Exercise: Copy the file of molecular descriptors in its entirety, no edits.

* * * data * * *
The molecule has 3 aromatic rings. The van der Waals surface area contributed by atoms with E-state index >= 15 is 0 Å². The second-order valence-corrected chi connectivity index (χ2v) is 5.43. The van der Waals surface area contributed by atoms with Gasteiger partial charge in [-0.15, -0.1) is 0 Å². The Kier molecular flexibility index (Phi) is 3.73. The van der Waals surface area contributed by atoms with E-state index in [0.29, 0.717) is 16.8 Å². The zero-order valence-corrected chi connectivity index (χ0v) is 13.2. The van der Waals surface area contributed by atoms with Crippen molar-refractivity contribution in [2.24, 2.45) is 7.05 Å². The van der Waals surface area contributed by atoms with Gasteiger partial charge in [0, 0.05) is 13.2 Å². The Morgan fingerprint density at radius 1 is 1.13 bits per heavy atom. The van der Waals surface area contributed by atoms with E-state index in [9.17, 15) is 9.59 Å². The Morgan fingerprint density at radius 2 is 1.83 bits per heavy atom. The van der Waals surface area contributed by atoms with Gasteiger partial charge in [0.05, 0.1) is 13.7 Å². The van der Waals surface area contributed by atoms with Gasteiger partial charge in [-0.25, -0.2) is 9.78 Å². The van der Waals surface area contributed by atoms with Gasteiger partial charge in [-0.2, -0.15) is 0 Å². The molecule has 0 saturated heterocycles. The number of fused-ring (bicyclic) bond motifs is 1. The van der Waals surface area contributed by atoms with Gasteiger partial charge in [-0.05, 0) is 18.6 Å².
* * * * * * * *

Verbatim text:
The molecule has 3 aromatic rings. The van der Waals surface area contributed by atoms with E-state index >= 15 is 0 Å². The second-order valence-corrected chi connectivity index (χ2v) is 5.43. The van der Waals surface area contributed by atoms with Gasteiger partial charge in [-0.15, -0.1) is 0 Å². The Kier molecular flexibility index (Phi) is 3.73. The van der Waals surface area contributed by atoms with E-state index in [0.29, 0.717) is 16.8 Å². The zero-order valence-corrected chi connectivity index (χ0v) is 13.2. The van der Waals surface area contributed by atoms with Crippen molar-refractivity contribution in [2.24, 2.45) is 7.05 Å². The van der Waals surface area contributed by atoms with Gasteiger partial charge in [0, 0.05) is 13.2 Å². The Morgan fingerprint density at radius 1 is 1.13 bits per heavy atom. The van der Waals surface area contributed by atoms with E-state index in [9.17, 15) is 9.59 Å². The Morgan fingerprint density at radius 2 is 1.83 bits per heavy atom. The van der Waals surface area contributed by atoms with Gasteiger partial charge in [0.05, 0.1) is 13.7 Å². The van der Waals surface area contributed by atoms with Gasteiger partial charge in [-0.25, -0.2) is 9.78 Å². The van der Waals surface area contributed by atoms with Gasteiger partial charge in [-0.2, -0.15) is 0 Å². The molecule has 0 saturated heterocycles. The number of fused-ring (bicyclic) bond motifs is 1. The van der Waals surface area contributed by atoms with Gasteiger partial charge in [-0.05, 0) is 18.6 Å².